Alastair Campbell’s Jam Jar

I thought Alastair Campbell’s contribution to the current films on mental health (BBC2 Alastair Campbell: Depression and Me) was rather interesting.  In it, and in subsequent comments and his book Living Better (2020), we have learned that Campbell uses a jam jar as a tool to manage and live with bouts of depression. More of that in a moment.

The impression in the revealing programme, is of someone who has battled with depression and has worked hard to understand how it fits into his life. 

  • Where did the depression come from? 
  • Why has he got it?
  • Why does it keep coming back?

One of the questions that runs through the programme concerns whether Alastair Campbell was born with depression. Is his depression an inherited genetic condition or was it acquired; is it related to genetic or environmental or experiential factors? 

  • On balance, the research we see tends towards an idea that it is acquired. 
  • But our early environmental experiences shape our psychologies.

The searching programme did raise questions about Campbell’s early family life. 

One of the points Campbell discusses concerns his older brother Donald who was diagnosed with schizophrenia in his teens. 

Campbell thinks fondly of his brother.  He uses his brother’s name as his safe word in one of the experiments we see.  We see him playing Donald’s composition on the bagpipes.

There is a question of guilt around Donald’s schizophrenia.  Mainly this emerges in questions of whether Alistair could have done more. These are naturally very sensitive questions.

When Alastair Campbell tells us about his brother, you can’t help being interested and wanting to know more. 

In my experience, most, if not all of the problems people come to see me with, relate to experiences they have lived through.  Mostly the psychotherapy conversations reveal relationships between the symptoms the person suffers and their early experiences. A great many psychological problems are acquired.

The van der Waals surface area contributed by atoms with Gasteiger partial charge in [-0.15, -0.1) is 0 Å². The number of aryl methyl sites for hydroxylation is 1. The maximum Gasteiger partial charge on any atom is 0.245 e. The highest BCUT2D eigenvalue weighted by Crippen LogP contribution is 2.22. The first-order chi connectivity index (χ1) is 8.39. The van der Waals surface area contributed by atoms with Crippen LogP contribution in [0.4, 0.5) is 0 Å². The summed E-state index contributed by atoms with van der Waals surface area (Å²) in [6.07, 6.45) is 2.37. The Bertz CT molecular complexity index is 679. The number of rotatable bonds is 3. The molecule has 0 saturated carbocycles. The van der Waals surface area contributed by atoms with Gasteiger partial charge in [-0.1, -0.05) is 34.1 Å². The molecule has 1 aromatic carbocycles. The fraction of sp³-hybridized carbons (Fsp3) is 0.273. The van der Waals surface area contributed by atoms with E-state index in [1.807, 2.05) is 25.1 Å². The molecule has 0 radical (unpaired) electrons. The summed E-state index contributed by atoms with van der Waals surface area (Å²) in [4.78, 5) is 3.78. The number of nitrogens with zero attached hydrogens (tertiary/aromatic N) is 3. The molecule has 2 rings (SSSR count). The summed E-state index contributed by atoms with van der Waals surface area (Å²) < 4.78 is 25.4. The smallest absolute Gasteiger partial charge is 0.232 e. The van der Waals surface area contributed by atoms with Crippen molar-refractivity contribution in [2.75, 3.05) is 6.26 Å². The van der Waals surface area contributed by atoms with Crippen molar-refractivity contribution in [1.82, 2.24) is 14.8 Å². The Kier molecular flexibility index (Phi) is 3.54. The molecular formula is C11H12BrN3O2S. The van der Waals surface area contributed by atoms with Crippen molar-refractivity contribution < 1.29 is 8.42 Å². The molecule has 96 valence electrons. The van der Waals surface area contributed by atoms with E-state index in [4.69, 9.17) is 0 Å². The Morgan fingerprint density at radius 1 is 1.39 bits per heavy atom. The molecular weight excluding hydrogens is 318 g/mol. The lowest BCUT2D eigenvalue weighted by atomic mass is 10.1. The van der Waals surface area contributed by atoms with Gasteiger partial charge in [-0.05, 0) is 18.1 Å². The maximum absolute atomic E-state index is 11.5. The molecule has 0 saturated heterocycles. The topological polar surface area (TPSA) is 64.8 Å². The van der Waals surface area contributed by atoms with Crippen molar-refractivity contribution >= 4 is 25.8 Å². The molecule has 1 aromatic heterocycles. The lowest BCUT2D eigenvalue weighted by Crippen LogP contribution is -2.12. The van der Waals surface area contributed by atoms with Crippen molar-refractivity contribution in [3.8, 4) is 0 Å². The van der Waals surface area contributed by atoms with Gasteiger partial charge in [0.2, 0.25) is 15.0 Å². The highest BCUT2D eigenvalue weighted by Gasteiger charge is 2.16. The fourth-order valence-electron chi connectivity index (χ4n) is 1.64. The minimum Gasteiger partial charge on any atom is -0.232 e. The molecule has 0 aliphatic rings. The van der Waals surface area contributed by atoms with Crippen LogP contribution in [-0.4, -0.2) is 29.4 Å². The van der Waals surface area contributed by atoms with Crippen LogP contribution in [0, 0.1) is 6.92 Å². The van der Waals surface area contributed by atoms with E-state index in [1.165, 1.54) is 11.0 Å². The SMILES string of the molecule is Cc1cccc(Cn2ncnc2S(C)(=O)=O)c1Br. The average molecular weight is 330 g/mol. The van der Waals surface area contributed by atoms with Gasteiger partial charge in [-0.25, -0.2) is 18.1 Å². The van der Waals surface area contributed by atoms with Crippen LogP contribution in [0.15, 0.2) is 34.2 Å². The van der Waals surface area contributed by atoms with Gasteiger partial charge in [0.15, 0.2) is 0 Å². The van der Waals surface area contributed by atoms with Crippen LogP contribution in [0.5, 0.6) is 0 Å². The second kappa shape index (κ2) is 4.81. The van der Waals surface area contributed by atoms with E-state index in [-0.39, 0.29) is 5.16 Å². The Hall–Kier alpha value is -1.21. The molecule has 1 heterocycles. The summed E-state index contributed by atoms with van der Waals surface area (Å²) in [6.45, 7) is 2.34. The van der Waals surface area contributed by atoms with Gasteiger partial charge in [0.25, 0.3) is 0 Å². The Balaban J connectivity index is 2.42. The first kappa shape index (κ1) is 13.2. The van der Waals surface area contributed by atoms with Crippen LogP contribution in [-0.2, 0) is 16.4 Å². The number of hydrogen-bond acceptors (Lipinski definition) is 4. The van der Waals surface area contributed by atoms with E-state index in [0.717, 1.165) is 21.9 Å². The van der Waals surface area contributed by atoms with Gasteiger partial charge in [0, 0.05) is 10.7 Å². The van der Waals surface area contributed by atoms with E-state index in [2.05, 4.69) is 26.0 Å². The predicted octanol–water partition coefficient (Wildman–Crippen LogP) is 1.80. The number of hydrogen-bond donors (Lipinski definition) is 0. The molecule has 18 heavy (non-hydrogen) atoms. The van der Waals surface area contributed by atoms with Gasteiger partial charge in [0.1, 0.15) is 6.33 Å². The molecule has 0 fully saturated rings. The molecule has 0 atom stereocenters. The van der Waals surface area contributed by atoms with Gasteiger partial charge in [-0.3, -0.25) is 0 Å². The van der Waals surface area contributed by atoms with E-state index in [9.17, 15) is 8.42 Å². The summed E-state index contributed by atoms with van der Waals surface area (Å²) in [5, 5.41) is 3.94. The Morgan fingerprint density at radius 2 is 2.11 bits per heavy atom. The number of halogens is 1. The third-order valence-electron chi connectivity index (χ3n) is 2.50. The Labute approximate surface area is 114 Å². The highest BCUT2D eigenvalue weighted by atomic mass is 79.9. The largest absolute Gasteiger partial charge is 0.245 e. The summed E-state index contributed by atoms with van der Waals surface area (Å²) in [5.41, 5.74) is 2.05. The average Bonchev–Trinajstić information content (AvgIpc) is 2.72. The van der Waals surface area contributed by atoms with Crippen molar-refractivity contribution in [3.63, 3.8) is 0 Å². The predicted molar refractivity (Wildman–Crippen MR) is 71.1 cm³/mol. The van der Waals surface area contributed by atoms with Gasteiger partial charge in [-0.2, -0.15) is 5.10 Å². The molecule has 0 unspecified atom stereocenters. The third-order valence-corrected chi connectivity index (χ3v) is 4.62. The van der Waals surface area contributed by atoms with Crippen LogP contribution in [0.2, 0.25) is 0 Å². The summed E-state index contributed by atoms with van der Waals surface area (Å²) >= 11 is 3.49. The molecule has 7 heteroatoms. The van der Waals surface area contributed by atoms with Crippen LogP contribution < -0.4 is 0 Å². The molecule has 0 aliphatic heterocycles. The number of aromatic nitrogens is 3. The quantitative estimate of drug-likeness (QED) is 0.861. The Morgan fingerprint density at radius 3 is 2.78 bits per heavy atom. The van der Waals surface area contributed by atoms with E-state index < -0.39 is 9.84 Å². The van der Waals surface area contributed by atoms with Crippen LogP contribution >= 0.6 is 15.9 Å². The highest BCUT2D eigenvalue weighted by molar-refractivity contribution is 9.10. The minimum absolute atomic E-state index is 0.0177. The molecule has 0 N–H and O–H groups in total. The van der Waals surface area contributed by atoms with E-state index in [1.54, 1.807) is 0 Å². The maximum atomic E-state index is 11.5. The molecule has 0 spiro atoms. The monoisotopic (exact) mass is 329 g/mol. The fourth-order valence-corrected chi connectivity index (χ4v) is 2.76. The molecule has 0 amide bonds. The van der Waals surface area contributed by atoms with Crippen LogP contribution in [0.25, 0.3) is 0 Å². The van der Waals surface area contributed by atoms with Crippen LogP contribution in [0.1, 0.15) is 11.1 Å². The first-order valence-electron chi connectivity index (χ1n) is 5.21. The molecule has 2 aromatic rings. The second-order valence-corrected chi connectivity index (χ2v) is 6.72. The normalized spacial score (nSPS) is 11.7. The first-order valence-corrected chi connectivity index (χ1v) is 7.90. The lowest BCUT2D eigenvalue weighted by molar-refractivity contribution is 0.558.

In the programme Campbell was introduced to a range of cutting-edge approaches to depression

He was told of the likely inappropriate over-prescription of antidepressants, but as with most of the ideas he was introduced to, he tended to turn away from them. 

There were two exceptions to this. One concerned the application of psychedelics in a controlled and now banned experiment which seemed to have had a powerful impact on a depression sufferer.

Alastair Campbell’s Jam Jar

The other concerned a metaphorical jam jar.  Imagine a jam jar that gets filled up by all of the experiences we have until it can hold no more and explodes and our psychological health deteriorates. 

The idea of the jam jar appeared to lift Alastair Campbell almost as high as Burnley FC can on a good day at Turf Moor. 

Now picture an alternative possibility; that through careful thought and mind management, we might learn to process certain things that are problematic for us; things that are in the jam jar. So we might stop drinking or taking drugs or being drawn to co-dependent relationships.

This roughly translates to; the next bout of depression might be managed or fended off.  Also, the jam jar can be imagined as bigger which means it is less likely to overflow.

‘…There’s your genes, there’s your life. And you grow your jam jar with the things that help you to deal with depression based on experience of what you like doing with your life…’

Alastair Campbell, The Rest is Politics, 8 December 2022

Grow your own Jam Jar

Anyway, good luck to him, and to Burnley FC.  The jam jar looked like a version of cognitive behavioural therapy, and if that works for him or for you, that’s great. 

Try it for yourself, draw your own jam jar, picture the things that fill it up, and then instead of watching it overflow triggering depression or other issues, try imagining that the jam jar can be bigger. Good habits, personal care, exercise, going to the football, playing music, creative activities, all of these help to grow the jam jar.

But if it doesn’t, if your depression or anxiety or whatever keeps returning, perhaps talking therapy might be a good place to explore the state of your jam jar. 

Contact me

I have twenty years experience of working with people in psychotherapy. Contact me, if you are interested to discuss how psychotherapy could help you address certain issues in your life.

Giving yourself the chance to speak in a confidential setting may help you develop a clearer understanding of how and what you need to change. This may prove to be the beginning of starting to develop greater insight into yourself and your situation.  It may provide you with the energy and motivation you need to carry on with renewed confidence.

Contact me to arrange a free telephone consultation to discuss how my approach might help you.

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